COML 150.601

Humanities and Social Science Sector
T 5:30-8:30 Whitbeck

Cross listed with ENGL 105, RUSS 193

War and Representation

Representations of war have been created for as many reasons as wars are fought: To legitimate conflict, to celebrate military glory, to critique brutality, to vilify an enemy, to mobilize popular support, to generate national pride, etc. In this course we will examine a series of representations of war drawn from the literature, film state propaganda, memoirs, visual art, etc. of Russia, Europe and the United States of the twentieth century.

COML 200.402

Freshman Seminar
Cross Cultural Analysis
TR 10:30-12 Francis

Cross listed with FREN 200, ENGL 016

Fantastic Voyage from Homer to Sci-Fi

Tales of voyages to strange lands with strange inhabitants and even stranger customs have been a part of the Western literary tradition from its inception. What connects these tales is that their voyages are not only voyages of discovery, but voyages of self-discovery. By describing the effects these voyages have on the characters who undertake them, and by hinting comparisons between the lands described in the story and their own society, authors use fantastic voyages as vehicles for incisive commentary on literary, social, political, and scientific issues.

In this course, we will explore the tradition of the fantastic voyage from Homer’s Odyssey, one of the earliest examples of this type of narrative and a model for countless subsequent voyage narratives, to modern science fiction, which appropriates this narrative for its own ends. We will determine what the common stylistic elements of voyage narratives are, such as the frame narrative, or story-within-a-story, and what purpose they serve in conveying the tale’s messages. We will see how the voyagers attempt to understand and interact with the lands and peoples they encounter, and what these attempts tell us about both the voyagers and their newly-discovered counterparts. Finally, we will ask ourselves what real-world issues are commented upon by these narratives, what lessons the narratives have to teach about them, and how they impart these lessons to the reader. Though this course is primarily dedicated to literature, we will also watch several seminal sci-fi films to determine how cinematographic techniques can inform narratives of fantastic voyage.

This course is meant not only for sci-fi fans who would like to become better acquainted with the precursors and classics of the genre, but for all those who wish to learn how great works of fiction, far from being intended solely for entertainment and escapism, attempt to improve upon the real world through the effect they have on the reader. Readings and discussion are in English; an additional discussion group devoted to the original French versions of Cyrano, Verne and Boulle may be formed, as well, given sufficient interest.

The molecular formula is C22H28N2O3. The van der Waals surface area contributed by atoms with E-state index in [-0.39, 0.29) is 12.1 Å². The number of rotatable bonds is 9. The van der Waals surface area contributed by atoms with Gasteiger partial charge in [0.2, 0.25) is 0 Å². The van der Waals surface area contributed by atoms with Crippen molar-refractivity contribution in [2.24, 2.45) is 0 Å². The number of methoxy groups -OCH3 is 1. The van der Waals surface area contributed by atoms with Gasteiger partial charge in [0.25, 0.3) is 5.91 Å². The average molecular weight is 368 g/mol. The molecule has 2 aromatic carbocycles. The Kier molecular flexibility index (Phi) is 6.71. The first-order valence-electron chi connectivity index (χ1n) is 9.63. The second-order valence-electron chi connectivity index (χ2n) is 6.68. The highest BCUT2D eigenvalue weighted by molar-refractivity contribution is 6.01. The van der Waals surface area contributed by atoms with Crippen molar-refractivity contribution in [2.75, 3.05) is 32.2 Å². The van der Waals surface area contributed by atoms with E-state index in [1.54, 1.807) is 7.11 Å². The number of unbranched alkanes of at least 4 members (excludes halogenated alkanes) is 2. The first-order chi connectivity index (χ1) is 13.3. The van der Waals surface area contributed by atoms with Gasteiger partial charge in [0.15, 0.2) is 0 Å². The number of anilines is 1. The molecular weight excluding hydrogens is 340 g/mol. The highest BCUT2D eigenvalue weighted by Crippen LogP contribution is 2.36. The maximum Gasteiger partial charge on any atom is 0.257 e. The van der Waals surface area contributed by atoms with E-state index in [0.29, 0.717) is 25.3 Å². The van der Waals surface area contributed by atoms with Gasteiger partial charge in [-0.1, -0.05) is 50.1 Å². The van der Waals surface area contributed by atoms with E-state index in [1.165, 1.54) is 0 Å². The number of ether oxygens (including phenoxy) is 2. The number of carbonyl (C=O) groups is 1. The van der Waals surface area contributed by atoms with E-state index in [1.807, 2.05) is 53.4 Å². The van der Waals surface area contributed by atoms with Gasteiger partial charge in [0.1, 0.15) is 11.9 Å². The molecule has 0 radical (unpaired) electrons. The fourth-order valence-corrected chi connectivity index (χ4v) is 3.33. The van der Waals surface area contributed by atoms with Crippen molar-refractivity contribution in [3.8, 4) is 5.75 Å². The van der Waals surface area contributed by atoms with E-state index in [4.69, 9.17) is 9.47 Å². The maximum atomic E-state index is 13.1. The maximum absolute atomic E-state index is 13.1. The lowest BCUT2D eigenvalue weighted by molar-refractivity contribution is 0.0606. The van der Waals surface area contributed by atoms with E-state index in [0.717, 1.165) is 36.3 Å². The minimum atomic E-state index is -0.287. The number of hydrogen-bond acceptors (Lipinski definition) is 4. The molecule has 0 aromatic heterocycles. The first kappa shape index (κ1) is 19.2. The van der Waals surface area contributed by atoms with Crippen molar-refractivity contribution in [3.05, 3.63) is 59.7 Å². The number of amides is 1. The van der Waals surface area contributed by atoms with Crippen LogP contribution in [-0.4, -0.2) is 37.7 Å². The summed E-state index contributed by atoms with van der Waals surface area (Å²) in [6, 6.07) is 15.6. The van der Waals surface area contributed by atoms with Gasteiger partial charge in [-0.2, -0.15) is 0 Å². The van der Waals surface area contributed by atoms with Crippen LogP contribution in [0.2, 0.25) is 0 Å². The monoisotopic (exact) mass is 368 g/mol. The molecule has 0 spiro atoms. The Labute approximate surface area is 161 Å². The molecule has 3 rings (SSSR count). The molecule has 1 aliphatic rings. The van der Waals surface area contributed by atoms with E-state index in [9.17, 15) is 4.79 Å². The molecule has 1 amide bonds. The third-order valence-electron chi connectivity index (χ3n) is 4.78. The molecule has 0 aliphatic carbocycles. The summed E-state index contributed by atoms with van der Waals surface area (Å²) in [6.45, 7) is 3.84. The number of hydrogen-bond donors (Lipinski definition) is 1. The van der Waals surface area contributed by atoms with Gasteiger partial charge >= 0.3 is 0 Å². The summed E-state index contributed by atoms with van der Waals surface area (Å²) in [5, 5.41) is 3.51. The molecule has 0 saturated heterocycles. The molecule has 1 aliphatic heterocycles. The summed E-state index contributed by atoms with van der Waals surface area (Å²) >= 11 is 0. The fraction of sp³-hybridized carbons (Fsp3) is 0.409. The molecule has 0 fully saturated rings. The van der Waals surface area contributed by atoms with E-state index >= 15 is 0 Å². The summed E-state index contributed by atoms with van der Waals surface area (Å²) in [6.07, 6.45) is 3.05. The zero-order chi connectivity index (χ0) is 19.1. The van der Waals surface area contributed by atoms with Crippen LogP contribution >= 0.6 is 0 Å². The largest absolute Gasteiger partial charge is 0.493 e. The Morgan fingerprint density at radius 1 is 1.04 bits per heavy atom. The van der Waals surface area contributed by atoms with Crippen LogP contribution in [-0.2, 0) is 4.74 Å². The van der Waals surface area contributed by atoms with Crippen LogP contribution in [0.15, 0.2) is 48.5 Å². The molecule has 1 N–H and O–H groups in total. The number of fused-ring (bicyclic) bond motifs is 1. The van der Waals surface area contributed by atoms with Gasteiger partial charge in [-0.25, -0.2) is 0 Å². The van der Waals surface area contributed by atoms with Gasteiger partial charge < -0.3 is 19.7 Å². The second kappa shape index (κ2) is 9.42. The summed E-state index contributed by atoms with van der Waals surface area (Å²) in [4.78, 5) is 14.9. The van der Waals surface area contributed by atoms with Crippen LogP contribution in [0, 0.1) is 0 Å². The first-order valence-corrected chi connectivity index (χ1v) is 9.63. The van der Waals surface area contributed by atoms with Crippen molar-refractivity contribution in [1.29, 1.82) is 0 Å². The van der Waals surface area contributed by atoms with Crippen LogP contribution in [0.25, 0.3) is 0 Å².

Texts and Films
- Homer, The Odyssey (8th century BCE)
- Lucian of Samosata, A True Story (2nd century CE)
- Thomas More, Utopia (1516)
- Cyrano de Bergerac, The Other World: The States and Empires of the Moon (1657)
- Jonathan Swift, Gulliver’s Travels (1726), Part Three: A Voyage to Laputa, Balnibarbi, Luggnagg, Glubbdubdrib, and Japan; Part Four: A Voyage to the Country of the Houyhnhnms
- Jules Verne, Twenty Thousand Leagues under the Sea (1870)
- H. G. Wells, The Time Machine (1895)
- A Trip to the Moon (Dir. Georges Méliès, 1902)
- Karel Capek, War with the Newts (1936)
- Pierre Boulle, Planet of the Apes (1963)
- Planet of the Apes, (Dir. Franklin J. Schaffner, 1968)

COML 203.401

Literatures of the World
Arts & Letters Sector
TR 3-4:30 Johnson

Cross listed with COLL 228, ITAL 203

World Literature: Italian

Italian 203 is an introductory course aimed to offer students the opportunity to discover Italian Literature and Civilization through readings and reflections upon significant texts of the Italian literary and artistic tradition. From the underworld of Dante to the love poetry of Petrarch, from the political vision of Macchiavelli to the scientific revolution of Galileo, from the modernist fragmentation of Pirandello to the postmodern creations of Calvino, up to the latest trends in Italian cinema, it explores a wide range of literary genres, themes and cultural debates by analyzing texts within their socio-political context. Students will expand vocabulary, improve skills in critical interpretation and reinforce written and oral competences in Italian through class discussions, presentations, short papers and research projects.

Readings and discussion in Italian. Prerequisite: Italian 202 (with which it may be taken concurrently by permission) or an equivalent course taken abroad. Required for Italian Literature majors/minors.